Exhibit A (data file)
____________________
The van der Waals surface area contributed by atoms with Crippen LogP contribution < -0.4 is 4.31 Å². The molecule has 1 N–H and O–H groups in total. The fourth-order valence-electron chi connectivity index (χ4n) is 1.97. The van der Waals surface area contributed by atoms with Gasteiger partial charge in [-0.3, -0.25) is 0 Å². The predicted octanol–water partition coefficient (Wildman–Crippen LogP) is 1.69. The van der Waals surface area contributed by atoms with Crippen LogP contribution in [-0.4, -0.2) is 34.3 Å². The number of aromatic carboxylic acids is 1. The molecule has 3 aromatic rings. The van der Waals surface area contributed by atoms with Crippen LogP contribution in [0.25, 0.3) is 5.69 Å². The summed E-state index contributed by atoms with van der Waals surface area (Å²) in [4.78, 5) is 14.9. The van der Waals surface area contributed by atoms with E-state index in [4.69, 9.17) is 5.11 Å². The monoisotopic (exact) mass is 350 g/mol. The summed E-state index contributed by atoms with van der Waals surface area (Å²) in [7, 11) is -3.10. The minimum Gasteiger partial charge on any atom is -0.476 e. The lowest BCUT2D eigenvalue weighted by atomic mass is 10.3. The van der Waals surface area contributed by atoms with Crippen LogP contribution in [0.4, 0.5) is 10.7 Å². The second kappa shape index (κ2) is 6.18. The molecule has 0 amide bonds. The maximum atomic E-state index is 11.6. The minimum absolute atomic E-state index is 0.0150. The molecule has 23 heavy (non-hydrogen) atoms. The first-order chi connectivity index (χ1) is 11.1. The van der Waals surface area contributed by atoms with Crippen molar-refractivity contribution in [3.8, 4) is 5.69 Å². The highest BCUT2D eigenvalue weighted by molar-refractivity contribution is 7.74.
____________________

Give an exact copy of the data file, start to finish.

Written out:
The van der Waals surface area contributed by atoms with Crippen LogP contribution < -0.4 is 4.31 Å². The molecule has 1 N–H and O–H groups in total. The fourth-order valence-electron chi connectivity index (χ4n) is 1.97. The van der Waals surface area contributed by atoms with Gasteiger partial charge in [-0.3, -0.25) is 0 Å². The predicted octanol–water partition coefficient (Wildman–Crippen LogP) is 1.69. The van der Waals surface area contributed by atoms with Crippen LogP contribution in [-0.4, -0.2) is 34.3 Å². The number of aromatic carboxylic acids is 1. The molecule has 3 aromatic rings. The van der Waals surface area contributed by atoms with Crippen LogP contribution in [0.25, 0.3) is 5.69 Å². The summed E-state index contributed by atoms with van der Waals surface area (Å²) in [4.78, 5) is 14.9. The van der Waals surface area contributed by atoms with E-state index in [4.69, 9.17) is 5.11 Å². The monoisotopic (exact) mass is 350 g/mol. The summed E-state index contributed by atoms with van der Waals surface area (Å²) in [7, 11) is -3.10. The minimum Gasteiger partial charge on any atom is -0.476 e. The lowest BCUT2D eigenvalue weighted by atomic mass is 10.3. The van der Waals surface area contributed by atoms with Crippen LogP contribution in [0.4, 0.5) is 10.7 Å². The second kappa shape index (κ2) is 6.18. The molecule has 0 amide bonds. The maximum atomic E-state index is 11.6. The minimum absolute atomic E-state index is 0.0150. The molecule has 23 heavy (non-hydrogen) atoms. The first-order chi connectivity index (χ1) is 11.1. The van der Waals surface area contributed by atoms with Crippen molar-refractivity contribution in [3.8, 4) is 5.69 Å². The highest BCUT2D eigenvalue weighted by molar-refractivity contribution is 7.74.